I do some treadmill too. I don’t mind it at all, because I have my books.

4. Want it. Really, no one is going to run this much unless they have a reason. And there is no good reason to do this, unless you are one of the handful of young people working toward a scholarship or sponsorship in distance running. You just find that you want to or you don’t. If you don’t care about dropping 20 minutes off your marathon time, then it would be stupid to spend 12 hours of your week trying to do it.

I started running because I wanted to say ‘I ran a marathon’. Now I keep working because I want to be a good runner. I don’t really know why I want to be a good runner. I am too old to become a professional runner or an Olympic runner. But still I have this tugging desire to see what my limits are. It doesn’t make any logical sense. It doesn’t make any logical sense that one would climb a mountain, risking his life, simply for the thrill of reaching the top and looking out at the world from great heights. He does it not for money or material winnings, but for a feeling. I haven’t had the urge yet to climb a mountain, but I think that feeling I get at the end of a well-fought race is similar to the feeling a mountaineer gets when he reaches the peak. The less attainable the peak, the greater the feeling.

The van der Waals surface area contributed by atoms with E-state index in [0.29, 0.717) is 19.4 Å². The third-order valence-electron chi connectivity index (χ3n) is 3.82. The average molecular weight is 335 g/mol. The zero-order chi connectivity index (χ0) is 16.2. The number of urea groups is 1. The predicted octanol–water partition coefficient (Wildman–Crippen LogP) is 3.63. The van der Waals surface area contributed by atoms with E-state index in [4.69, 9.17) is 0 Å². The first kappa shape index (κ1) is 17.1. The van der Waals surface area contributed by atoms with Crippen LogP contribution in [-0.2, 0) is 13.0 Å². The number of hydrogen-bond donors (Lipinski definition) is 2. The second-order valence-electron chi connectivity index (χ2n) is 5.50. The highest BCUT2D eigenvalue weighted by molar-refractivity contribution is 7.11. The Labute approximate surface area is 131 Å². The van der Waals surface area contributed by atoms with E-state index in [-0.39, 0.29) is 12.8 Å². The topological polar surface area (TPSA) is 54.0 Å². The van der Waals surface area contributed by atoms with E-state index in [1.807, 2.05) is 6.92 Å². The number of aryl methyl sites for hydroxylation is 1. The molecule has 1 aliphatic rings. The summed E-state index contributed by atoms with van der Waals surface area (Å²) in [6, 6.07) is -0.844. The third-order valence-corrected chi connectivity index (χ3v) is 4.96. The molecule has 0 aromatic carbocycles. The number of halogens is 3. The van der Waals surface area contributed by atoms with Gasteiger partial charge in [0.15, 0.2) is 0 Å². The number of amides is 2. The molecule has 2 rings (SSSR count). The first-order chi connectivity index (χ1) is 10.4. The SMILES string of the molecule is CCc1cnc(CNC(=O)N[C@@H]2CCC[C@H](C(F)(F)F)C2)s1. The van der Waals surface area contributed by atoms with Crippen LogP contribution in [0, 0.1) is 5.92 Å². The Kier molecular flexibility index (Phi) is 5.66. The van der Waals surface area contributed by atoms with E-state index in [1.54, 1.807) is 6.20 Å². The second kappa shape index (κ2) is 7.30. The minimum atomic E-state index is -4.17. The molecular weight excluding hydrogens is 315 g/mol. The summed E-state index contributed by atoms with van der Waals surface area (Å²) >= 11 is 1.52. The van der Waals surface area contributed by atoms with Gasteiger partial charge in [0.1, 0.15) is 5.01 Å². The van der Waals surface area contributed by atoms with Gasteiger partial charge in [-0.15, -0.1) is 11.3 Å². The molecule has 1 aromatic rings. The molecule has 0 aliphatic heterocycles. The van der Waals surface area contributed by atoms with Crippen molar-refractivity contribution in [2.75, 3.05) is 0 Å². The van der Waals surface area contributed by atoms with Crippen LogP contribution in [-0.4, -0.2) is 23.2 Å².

Anyway, now I have essentially completed the training and the race is one week away.

One week ago, I would have told you I am in the shape of my life. My recent marathon pace runs — done by heart rate — have been in the 7:00-7:15 range. I ran the 8-mile Dallas Turkey Trot in 52:31, about a 6:31 per mile pace.

But I limped away from that race and am now nursing a soleus strain (diagnosed by the internet) and will do the last week of my training on the elliptical.